First year (MRes)
In the first year, you will take a series of courses and prepare a Research Prospectus. You will be trained in research design and research methods and also take courses from a broad range of graduate specialisms in our Department and across LSE.
You will study with acknowledged leaders in their fields and learn what political scientists know (and don’t know), what the key debates have been and where the discipline is going.
Research Design in the Social Sciences
Turns good research questions into systematic projects that deliver interesting and worthwhile results.
Courses to the value of one unit from a range of quantitative, qualitative or political theory research methods topics
Courses to the value of one unit from a range of options within the Department of Government
Research Prospectus in Political Science
A research paper, not to exceed 10,000 words, related to the student's designated major field.
Subject to satisfactory performance, you will be upgraded to the PhD programme and will implement your research plan, for example through fieldwork, data collection and analysis, theoretical work, or a combination of several approaches. You will participate and present your work in doctoral workshops with faculty and fellow researchers (at least one each year), and you will start to attend and present papers at international conferences.
You will also be eligible to help teach undergraduate courses in the Department. In your second year, you have the option of taking Political Economy (permission to attend is at the discretion of the course convenor.)
You can find the most up-to-date list of optional courses in the Programme Regulations section of the current School Calendar.
You must note however that while care has been taken to ensure that this information is up to date and correct, a change of circumstances since publication may cause the School to change, suspend or withdraw a course or programme of study, or change the fees that apply to it. The School will always notify the affected parties as early as practicably possible and propose any viable and relevant alternative options. Note that that the School will neither be liable for information that after publication becomes inaccurate or irrelevant, nor for changing, suspending or withdrawing a course or programme of study due to events outside of its control, which includes but is not limited to a lack of demand for a course or programme of study, industrial action, fire, flood or other environmental or physical damage to premises.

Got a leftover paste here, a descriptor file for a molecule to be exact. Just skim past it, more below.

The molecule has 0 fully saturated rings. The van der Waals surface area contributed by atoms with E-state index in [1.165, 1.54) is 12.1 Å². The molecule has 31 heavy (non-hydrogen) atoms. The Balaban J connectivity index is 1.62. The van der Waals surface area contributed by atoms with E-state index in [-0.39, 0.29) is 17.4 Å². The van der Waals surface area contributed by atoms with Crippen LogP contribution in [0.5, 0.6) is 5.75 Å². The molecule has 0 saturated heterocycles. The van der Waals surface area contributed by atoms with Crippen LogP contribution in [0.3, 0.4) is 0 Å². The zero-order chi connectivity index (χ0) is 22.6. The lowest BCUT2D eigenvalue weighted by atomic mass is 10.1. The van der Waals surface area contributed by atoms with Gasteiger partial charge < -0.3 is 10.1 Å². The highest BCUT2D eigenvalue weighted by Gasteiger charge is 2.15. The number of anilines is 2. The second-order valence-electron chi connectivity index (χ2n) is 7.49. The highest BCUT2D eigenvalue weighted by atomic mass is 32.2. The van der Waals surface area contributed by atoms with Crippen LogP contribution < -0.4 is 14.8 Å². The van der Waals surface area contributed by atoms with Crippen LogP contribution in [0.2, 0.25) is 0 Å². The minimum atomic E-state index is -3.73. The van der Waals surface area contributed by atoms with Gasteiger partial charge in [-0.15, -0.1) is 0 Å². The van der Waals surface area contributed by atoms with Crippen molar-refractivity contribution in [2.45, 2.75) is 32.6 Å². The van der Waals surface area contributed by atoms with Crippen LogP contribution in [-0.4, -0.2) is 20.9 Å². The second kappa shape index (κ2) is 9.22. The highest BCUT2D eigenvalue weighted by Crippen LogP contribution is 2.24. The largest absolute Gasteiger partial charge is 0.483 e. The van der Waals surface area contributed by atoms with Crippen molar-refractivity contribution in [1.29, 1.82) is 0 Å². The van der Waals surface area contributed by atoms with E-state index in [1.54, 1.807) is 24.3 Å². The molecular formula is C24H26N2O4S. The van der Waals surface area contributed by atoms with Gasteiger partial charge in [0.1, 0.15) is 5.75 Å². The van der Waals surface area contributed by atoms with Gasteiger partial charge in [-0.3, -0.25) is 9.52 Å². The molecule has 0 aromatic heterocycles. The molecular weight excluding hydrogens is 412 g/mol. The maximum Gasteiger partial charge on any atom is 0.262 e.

You must also note that places are limited on some courses and/or subject to specific entry requirements. The School cannot therefore guarantee you a place. Please note that changes to programmes and courses can sometimes occur after you have accepted your offer of a place. These changes are normally made in light of developments in the discipline or path-breaking research, or on the basis of student feedback. Changes can take the form of altered course content, teaching formats or assessment modes. Any such changes are intended to enhance the student learning experience. You should visit the School’s Calendar, or contact the relevant academic department, for information on the availability and/or content of courses and programmes of study. Certain substantive changes will be listed on the updated graduate course and programme information page.